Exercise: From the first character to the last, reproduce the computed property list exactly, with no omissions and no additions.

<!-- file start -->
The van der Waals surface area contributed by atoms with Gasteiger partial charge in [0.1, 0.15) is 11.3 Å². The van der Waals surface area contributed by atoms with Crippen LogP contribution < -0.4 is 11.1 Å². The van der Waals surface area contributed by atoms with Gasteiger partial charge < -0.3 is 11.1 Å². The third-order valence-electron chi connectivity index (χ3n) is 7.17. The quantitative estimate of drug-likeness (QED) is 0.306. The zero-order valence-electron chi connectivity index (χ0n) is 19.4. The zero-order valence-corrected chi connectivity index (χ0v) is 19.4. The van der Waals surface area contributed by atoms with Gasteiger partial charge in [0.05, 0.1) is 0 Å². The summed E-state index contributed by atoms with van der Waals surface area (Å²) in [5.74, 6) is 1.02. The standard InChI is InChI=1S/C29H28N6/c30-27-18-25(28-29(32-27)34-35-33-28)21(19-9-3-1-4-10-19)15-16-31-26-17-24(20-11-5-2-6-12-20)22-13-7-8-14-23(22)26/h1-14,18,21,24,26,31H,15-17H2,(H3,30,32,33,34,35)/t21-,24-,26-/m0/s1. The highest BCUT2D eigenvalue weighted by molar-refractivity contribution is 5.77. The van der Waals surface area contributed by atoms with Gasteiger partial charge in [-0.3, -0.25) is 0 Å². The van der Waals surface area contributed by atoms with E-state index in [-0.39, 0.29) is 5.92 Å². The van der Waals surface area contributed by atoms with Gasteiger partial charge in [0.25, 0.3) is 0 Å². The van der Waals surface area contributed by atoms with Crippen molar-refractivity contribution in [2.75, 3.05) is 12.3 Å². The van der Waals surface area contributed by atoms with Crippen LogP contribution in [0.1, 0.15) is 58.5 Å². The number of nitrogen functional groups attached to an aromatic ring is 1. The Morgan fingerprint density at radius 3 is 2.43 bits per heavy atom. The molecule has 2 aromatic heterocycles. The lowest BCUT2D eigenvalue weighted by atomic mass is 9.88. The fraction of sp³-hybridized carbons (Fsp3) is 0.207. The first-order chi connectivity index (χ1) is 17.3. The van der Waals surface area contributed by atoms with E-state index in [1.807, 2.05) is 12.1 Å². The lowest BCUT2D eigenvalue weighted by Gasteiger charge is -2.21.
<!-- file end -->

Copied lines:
The van der Waals surface area contributed by atoms with Gasteiger partial charge in [0.1, 0.15) is 11.3 Å². The van der Waals surface area contributed by atoms with Crippen LogP contribution < -0.4 is 11.1 Å². The van der Waals surface area contributed by atoms with Gasteiger partial charge < -0.3 is 11.1 Å². The third-order valence-electron chi connectivity index (χ3n) is 7.17. The quantitative estimate of drug-likeness (QED) is 0.306. The zero-order valence-electron chi connectivity index (χ0n) is 19.4. The zero-order valence-corrected chi connectivity index (χ0v) is 19.4. The van der Waals surface area contributed by atoms with Gasteiger partial charge in [0.05, 0.1) is 0 Å². The summed E-state index contributed by atoms with van der Waals surface area (Å²) in [5.74, 6) is 1.02. The standard InChI is InChI=1S/C29H28N6/c30-27-18-25(28-29(32-27)34-35-33-28)21(19-9-3-1-4-10-19)15-16-31-26-17-24(20-11-5-2-6-12-20)22-13-7-8-14-23(22)26/h1-14,18,21,24,26,31H,15-17H2,(H3,30,32,33,34,35)/t21-,24-,26-/m0/s1. The highest BCUT2D eigenvalue weighted by molar-refractivity contribution is 5.77. The van der Waals surface area contributed by atoms with Gasteiger partial charge in [-0.3, -0.25) is 0 Å². The van der Waals surface area contributed by atoms with E-state index in [-0.39, 0.29) is 5.92 Å². The van der Waals surface area contributed by atoms with Gasteiger partial charge in [0.25, 0.3) is 0 Å². The van der Waals surface area contributed by atoms with Crippen molar-refractivity contribution in [2.75, 3.05) is 12.3 Å². The van der Waals surface area contributed by atoms with Crippen LogP contribution in [0.1, 0.15) is 58.5 Å². The number of nitrogen functional groups attached to an aromatic ring is 1. The Morgan fingerprint density at radius 3 is 2.43 bits per heavy atom. The molecule has 2 aromatic heterocycles. The lowest BCUT2D eigenvalue weighted by atomic mass is 9.88. The fraction of sp³-hybridized carbons (Fsp3) is 0.207. The first-order chi connectivity index (χ1) is 17.3. The van der Waals surface area contributed by atoms with E-state index in [1.807, 2.05) is 12.1 Å². The lowest BCUT2D eigenvalue weighted by Gasteiger charge is -2.21.